lunes, 19 de septiembre de 2016

22:11:00
Julia Wallace para The New York Times

SIEM REAP, Camboya, 19 de septiembre.- Durante décadas, los arqueólogos mantuvieron sus ojos en el suelo de este lugar, a través de la espesa selva, arrozales y campos de pastoreo de búfalos, verde esmeralda y suave con el barro durante la temporada del monzón.

Se pasaron toda su carrera tratando de encontrar montículos o depresiones en la tierra que les permitiera mapear incluso pequeñas partes de Angkor, el centro urbano en el corazón del imperio Khmer, que cubría una vasta región de lo que hoy es Camboya, Tailandia, Vietnam y Laos desde aproximadamente el año 802 a 1431. En los tiempos modernos, poca evidencia material existía más allá de una red de templos monumentales de piedra, incluyendo el famoso Angkor Wat, y los asentamientos en expansión que, presumiblemente se desplegaban en abanico alrededor de los templos desde hace mucho tiempo tragados por la selva.

Monje en Angkor, centro urbano del Imperio Khmer. (Billy H.C. Kwok para The New York Times)

Pero a principios de este año, los arqueólogos Shaun Mackey y Kong Leaksmy, armados con un dispositivo GPS portátil que contiene los datos de un reconocimiento aéreo de la zona que está cambiando la forma en que se estudió Angkor,llegaron directamente a un campo lleno de terrones y plagado de marcas de tractores. Se veía a simple vista como un parche de tierra ordinaria, pero los datos aéreos habían identificado como un sitio de interés un muro de contención de un montículo donde los antepasados ​​de los camboyanos de hoy podrían haber alterado el paisaje para construir casas.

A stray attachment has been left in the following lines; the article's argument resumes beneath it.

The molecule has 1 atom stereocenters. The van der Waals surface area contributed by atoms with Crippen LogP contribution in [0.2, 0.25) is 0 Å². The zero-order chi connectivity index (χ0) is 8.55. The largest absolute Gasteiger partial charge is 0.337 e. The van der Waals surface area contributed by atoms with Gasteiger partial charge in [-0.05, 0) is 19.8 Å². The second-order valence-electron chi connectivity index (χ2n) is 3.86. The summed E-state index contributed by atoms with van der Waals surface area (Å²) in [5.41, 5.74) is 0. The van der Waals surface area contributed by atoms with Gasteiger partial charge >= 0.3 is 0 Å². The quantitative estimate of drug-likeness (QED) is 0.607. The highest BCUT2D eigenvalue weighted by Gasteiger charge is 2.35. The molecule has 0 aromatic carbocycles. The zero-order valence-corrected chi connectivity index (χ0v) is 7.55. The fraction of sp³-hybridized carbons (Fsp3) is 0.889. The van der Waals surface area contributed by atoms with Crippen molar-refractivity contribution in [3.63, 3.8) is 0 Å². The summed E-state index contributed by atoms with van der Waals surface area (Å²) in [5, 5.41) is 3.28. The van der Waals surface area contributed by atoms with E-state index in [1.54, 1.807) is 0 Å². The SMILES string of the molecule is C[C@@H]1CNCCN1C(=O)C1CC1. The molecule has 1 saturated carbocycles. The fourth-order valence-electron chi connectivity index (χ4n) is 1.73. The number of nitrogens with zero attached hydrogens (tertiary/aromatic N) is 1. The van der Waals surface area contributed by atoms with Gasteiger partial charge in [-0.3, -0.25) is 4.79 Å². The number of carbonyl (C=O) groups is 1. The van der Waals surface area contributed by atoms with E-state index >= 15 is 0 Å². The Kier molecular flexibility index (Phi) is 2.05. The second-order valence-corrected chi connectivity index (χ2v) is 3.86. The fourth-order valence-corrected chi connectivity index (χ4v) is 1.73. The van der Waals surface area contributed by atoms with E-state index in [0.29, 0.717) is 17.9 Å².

Casi inmediatamente después de pisar el campo, Mackey, con los ojos clavados en el suelo, descubrió un fragmento de cerámica celadón. Pronto el equipo había aparecido un pequeño tesoro de tiestos y comenzó a tomar notas.

"No es atractivo, como un templo, pero para un arqueólogo que es muy interesante que tengamos esta representación de la actividad cultural", dijo. Él y Kong Leaksmy son parte de un consorcio de investigadores denominado Iniciativa de Camboya Arqueológica Lidar (CALI), acrónimo de Light Detection and Ranging o Laser Imaging Detection and Ranging, que utiliza una tecnología conocida como lidar para disparar impulsos ultrarrápidos de luz en el suelo, desde el láser montados en helicópteros. La forma en que rebotan puede mostrar la presencia de gradaciones sutiles en el paisaje, lo que indica los lugares donde las civilizaciones del pasado alteraron su entorno, aunque enterrado debajo de una espesa vegetación u otros obstáculos.